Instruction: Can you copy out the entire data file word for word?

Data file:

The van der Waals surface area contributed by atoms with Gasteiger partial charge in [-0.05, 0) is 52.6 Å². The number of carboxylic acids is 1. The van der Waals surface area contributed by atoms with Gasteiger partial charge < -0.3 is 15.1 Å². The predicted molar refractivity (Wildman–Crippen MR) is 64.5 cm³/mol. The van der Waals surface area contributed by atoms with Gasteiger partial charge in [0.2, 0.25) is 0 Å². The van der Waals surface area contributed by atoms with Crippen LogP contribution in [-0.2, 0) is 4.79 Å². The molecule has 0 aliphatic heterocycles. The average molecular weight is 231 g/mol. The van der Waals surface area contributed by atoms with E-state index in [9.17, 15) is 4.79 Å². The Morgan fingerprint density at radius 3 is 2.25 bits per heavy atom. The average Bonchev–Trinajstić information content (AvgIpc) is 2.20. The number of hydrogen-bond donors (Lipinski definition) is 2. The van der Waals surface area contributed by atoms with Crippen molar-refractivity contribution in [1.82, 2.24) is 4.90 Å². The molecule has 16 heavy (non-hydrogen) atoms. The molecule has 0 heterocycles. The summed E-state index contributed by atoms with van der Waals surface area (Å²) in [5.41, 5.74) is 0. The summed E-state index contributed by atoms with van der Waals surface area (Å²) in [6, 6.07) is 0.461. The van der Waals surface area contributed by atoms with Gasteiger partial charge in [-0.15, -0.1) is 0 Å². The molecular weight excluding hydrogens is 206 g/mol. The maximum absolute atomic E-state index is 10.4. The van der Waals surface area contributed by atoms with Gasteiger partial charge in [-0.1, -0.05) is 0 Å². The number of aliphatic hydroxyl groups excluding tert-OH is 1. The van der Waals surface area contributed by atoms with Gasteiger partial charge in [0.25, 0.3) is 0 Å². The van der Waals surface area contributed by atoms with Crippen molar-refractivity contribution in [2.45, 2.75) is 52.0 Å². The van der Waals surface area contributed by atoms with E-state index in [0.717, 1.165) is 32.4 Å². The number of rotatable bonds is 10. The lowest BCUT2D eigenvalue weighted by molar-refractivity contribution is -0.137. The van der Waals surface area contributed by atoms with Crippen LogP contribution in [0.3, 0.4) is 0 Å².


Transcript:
The van der Waals surface area contributed by atoms with Gasteiger partial charge in [-0.05, 0) is 52.6 Å². The number of carboxylic acids is 1. The van der Waals surface area contributed by atoms with Gasteiger partial charge < -0.3 is 15.1 Å². The predicted molar refractivity (Wildman–Crippen MR) is 64.5 cm³/mol. The van der Waals surface area contributed by atoms with Gasteiger partial charge in [0.2, 0.25) is 0 Å². The van der Waals surface area contributed by atoms with Crippen LogP contribution in [-0.2, 0) is 4.79 Å². The molecule has 0 aliphatic heterocycles. The average molecular weight is 231 g/mol. The van der Waals surface area contributed by atoms with E-state index in [9.17, 15) is 4.79 Å². The Morgan fingerprint density at radius 3 is 2.25 bits per heavy atom. The average Bonchev–Trinajstić information content (AvgIpc) is 2.20. The number of hydrogen-bond donors (Lipinski definition) is 2. The van der Waals surface area contributed by atoms with Crippen molar-refractivity contribution in [1.82, 2.24) is 4.90 Å². The molecule has 16 heavy (non-hydrogen) atoms. The molecule has 0 heterocycles. The summed E-state index contributed by atoms with van der Waals surface area (Å²) in [5.41, 5.74) is 0. The summed E-state index contributed by atoms with van der Waals surface area (Å²) in [6, 6.07) is 0.461. The van der Waals surface area contributed by atoms with Gasteiger partial charge in [-0.15, -0.1) is 0 Å². The molecular weight excluding hydrogens is 206 g/mol. The maximum absolute atomic E-state index is 10.4. The van der Waals surface area contributed by atoms with Gasteiger partial charge in [-0.1, -0.05) is 0 Å². The number of aliphatic hydroxyl groups excluding tert-OH is 1. The van der Waals surface area contributed by atoms with Gasteiger partial charge in [0.25, 0.3) is 0 Å². The van der Waals surface area contributed by atoms with Crippen molar-refractivity contribution in [2.45, 2.75) is 52.0 Å². The van der Waals surface area contributed by atoms with E-state index in [0.717, 1.165) is 32.4 Å². The number of rotatable bonds is 10. The lowest BCUT2D eigenvalue weighted by molar-refractivity contribution is -0.137. The van der Waals surface area contributed by atoms with Crippen LogP contribution in [0.3, 0.4) is 0 Å².